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Post 17 Jan 2020

groggy1 wrote:
17 Jan 2020
guitfnky wrote:
11 Jan 2020


that’s the video, I think. the relevant section starts at around 2:20. I don’t know if it works with MIDI, but if you bounce your MIDI clip to audio, then do your tempo mapping steps from the video, you should be good to go. once you finish the process, you should be able to delete the audio file, and your tempo map should follow the MIDI clip
I tried Ryan’s tempo map technique on a wandering acoustic guitar track last night, and it’s pretty amazing way to “quantize a performance”.

Does anyone know why it works though? I get why creating tempo map gets the rest of the song to speed up / slow down to match original performance. But why dies bouncing to a new recording “warp” the guitar performance that used to wander, and is now quantized?
if you’re only following the steps in the video, the guitar performance isn’t being “warped” as you say—the tempo of the song is what’s being warped, to match the guitar’s tempo.

Reason does have time-stretching algorithms, which make it possible to warp the audio/MIDI performances to match programmed tempo changes (or you can do them by stretching the edges of a clip manually, while holding a shortcut key).

so basically, there are two sides to the same coin. you can modify the tempo to match a performance (as shown in the video), or you can modify the performance to match the tempo (or in spite of the tempo).

hopefully that made sense (and hopefully I understood the question).

groggy1
Posts: 424
Joined: 10 Jun 2015

Post 17 Jan 2020

guitfnky wrote:
17 Jan 2020
groggy1 wrote:
17 Jan 2020


I tried Ryan’s tempo map technique on a wandering acoustic guitar track last night, and it’s pretty amazing way to “quantize a performance”.

Does anyone know why it works though? I get why creating tempo map gets the rest of the song to speed up / slow down to match original performance. But why dies bouncing to a new recording “warp” the guitar performance that used to wander, and is now quantized?
if you’re only following the steps in the video, the guitar performance isn’t being “warped” as you say—the tempo of the song is what’s being warped, to match the guitar’s tempo.

Reason does have time-stretching algorithms, which make it possible to warp the audio/MIDI performances to match programmed tempo changes (or you can do them by stretching the edges of a clip manually, while holding a shortcut key).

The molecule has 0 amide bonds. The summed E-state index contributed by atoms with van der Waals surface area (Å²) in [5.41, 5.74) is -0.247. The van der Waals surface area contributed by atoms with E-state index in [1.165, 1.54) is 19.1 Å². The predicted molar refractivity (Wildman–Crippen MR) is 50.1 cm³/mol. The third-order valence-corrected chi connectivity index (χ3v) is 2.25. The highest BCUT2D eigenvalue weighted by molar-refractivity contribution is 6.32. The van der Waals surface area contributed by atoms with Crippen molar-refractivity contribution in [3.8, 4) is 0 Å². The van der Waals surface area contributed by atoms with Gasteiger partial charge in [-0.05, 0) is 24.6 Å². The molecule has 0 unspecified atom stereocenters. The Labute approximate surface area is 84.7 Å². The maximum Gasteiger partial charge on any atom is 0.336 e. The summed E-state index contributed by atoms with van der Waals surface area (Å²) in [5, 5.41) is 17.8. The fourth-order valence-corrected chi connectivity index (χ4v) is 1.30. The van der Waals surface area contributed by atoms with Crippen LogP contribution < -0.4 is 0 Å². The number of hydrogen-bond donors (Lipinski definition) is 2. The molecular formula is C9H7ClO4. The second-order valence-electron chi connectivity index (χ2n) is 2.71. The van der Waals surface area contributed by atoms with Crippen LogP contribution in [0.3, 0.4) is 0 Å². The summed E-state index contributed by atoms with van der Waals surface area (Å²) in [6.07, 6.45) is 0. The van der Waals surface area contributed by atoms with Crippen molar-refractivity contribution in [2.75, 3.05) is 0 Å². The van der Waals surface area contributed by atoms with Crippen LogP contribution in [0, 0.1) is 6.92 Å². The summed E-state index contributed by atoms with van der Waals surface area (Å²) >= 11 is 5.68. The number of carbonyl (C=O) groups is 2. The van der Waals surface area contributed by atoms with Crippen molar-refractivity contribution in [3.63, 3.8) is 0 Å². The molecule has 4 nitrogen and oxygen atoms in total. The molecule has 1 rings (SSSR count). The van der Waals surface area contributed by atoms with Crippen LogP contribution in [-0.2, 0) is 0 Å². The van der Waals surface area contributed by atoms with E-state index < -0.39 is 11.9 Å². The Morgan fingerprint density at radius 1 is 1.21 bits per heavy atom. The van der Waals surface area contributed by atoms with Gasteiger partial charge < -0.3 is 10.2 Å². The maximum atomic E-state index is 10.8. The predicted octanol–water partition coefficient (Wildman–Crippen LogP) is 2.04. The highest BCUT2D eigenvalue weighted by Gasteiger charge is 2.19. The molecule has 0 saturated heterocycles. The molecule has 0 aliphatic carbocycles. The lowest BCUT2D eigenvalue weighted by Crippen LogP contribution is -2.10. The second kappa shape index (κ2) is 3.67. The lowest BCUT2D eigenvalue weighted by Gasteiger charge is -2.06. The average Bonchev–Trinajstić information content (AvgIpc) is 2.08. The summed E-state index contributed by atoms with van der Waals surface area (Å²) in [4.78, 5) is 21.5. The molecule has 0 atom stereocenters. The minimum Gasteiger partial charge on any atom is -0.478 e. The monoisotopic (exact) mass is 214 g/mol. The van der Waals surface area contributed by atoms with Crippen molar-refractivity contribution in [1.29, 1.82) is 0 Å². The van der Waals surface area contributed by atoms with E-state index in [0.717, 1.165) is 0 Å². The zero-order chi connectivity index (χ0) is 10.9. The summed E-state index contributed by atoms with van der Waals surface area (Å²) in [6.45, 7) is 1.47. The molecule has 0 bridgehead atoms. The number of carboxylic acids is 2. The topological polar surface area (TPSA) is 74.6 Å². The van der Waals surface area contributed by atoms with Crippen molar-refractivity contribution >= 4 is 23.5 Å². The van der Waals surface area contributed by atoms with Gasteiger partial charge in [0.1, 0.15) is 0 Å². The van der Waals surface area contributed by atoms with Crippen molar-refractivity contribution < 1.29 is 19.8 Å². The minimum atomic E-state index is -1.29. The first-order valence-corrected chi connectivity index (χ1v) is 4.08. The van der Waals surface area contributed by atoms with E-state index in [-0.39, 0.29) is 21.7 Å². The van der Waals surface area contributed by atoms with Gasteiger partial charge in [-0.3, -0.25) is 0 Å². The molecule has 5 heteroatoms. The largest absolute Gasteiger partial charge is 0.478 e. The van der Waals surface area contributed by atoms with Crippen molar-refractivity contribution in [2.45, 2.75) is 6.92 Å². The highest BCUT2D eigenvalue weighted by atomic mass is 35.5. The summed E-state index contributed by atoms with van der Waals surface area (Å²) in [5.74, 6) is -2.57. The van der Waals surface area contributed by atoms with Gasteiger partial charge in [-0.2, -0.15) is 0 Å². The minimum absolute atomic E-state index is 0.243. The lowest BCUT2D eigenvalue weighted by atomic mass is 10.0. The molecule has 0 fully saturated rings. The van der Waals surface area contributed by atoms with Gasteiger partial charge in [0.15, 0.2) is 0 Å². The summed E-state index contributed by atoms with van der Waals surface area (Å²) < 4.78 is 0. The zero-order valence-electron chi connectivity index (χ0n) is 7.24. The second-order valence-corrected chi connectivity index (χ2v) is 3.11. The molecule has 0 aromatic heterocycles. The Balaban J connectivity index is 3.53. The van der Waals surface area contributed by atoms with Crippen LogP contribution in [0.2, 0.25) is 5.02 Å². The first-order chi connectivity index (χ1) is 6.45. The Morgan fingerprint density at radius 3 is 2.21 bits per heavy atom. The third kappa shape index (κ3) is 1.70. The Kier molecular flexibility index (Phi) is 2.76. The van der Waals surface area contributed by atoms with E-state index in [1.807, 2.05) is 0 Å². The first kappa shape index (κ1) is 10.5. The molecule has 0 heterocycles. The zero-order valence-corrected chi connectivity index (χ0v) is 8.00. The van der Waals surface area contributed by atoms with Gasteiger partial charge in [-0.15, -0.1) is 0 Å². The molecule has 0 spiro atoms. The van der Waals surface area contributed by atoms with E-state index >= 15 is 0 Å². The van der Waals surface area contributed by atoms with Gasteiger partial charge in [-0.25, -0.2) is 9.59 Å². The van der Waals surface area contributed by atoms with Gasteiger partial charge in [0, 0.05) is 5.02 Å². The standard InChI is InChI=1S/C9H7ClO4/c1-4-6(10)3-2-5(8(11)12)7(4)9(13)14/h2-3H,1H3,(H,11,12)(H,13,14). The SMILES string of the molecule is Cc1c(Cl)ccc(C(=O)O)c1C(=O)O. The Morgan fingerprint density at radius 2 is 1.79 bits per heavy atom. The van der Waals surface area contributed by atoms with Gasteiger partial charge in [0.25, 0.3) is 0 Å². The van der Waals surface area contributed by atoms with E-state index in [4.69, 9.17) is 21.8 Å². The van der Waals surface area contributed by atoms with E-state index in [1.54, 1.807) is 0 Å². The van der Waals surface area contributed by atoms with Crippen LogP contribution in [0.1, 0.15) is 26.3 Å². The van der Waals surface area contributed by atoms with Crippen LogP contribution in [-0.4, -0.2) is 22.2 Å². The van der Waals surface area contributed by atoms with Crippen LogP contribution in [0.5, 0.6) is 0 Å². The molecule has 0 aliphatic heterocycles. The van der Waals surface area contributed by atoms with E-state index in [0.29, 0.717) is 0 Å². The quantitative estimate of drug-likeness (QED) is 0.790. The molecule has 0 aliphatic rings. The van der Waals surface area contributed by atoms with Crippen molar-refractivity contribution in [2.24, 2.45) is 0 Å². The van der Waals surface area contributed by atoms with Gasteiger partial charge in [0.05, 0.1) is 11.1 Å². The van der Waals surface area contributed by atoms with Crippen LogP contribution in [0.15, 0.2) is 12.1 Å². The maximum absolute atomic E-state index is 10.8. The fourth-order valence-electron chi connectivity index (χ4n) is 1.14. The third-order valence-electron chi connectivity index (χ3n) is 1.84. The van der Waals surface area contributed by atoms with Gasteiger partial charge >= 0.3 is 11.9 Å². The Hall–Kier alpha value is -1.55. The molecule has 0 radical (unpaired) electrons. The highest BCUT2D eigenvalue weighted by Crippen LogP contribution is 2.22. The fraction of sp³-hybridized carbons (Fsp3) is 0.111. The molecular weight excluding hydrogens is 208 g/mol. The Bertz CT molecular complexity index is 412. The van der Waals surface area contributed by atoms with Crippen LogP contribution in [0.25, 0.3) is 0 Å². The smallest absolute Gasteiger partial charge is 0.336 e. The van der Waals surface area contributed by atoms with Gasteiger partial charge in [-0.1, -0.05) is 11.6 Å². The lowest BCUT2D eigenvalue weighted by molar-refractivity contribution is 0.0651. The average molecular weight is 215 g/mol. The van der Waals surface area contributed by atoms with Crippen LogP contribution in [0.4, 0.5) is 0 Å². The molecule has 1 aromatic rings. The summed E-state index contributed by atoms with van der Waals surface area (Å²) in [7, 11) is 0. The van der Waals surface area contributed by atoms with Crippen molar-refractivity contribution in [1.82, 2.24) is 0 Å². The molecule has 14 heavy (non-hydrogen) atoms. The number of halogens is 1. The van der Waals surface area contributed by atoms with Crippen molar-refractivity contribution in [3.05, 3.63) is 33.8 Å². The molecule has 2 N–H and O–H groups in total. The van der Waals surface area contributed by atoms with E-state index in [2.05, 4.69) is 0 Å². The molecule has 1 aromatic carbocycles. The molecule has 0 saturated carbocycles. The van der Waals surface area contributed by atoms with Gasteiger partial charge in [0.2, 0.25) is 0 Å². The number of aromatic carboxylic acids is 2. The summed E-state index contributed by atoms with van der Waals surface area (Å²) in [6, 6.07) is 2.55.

so basically, there are two sides to the same coin. you can modify the tempo to match a performance (as shown in the video), or you can modify the performance to match the tempo (or in spite of the tempo).

hopefully that made sense (and hopefully I understood the question).
After the last step, reason shows the tempo as fixed, at 120. And tempo map is deleted. So rest of song is now steady at 120, no?

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orthodox
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Joined: 22 Jan 2015

Post 17 Jan 2020

groggy1 wrote:
17 Jan 2020
After the last step, reason shows the tempo as fixed, at 120. And tempo map is deleted. So rest of song is now steady at 120, no?
What rest? Only one audio clip was adjusted to the sequencer grid. Before that, the tempo was constant 120. After that, the tempo is 120 again. So whatever else there was in that song, aside from the clip, is unchanged.
Never imagine yourself not to be otherwise than what it might appear to others that what you were or might have been was not otherwise than what you had been would have appeared to them to be otherwise. -- L.Carroll

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guitfnky
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Joined: 19 Jan 2015

Post 18 Jan 2020

groggy1 wrote:
17 Jan 2020
guitfnky wrote:
17 Jan 2020


if you’re only following the steps in the video, the guitar performance isn’t being “warped” as you say—the tempo of the song is what’s being warped, to match the guitar’s tempo.

Reason does have time-stretching algorithms, which make it possible to warp the audio/MIDI performances to match programmed tempo changes (or you can do them by stretching the edges of a clip manually, while holding a shortcut key).

so basically, there are two sides to the same coin. you can modify the tempo to match a performance (as shown in the video), or you can modify the performance to match the tempo (or in spite of the tempo).

hopefully that made sense (and hopefully I understood the question).
After the last step, reason shows the tempo as fixed, at 120. And tempo map is deleted. So rest of song is now steady at 120, no?
ah, right you are. that’s what I get for going off memory instead of just rewatching the damn thing. 😆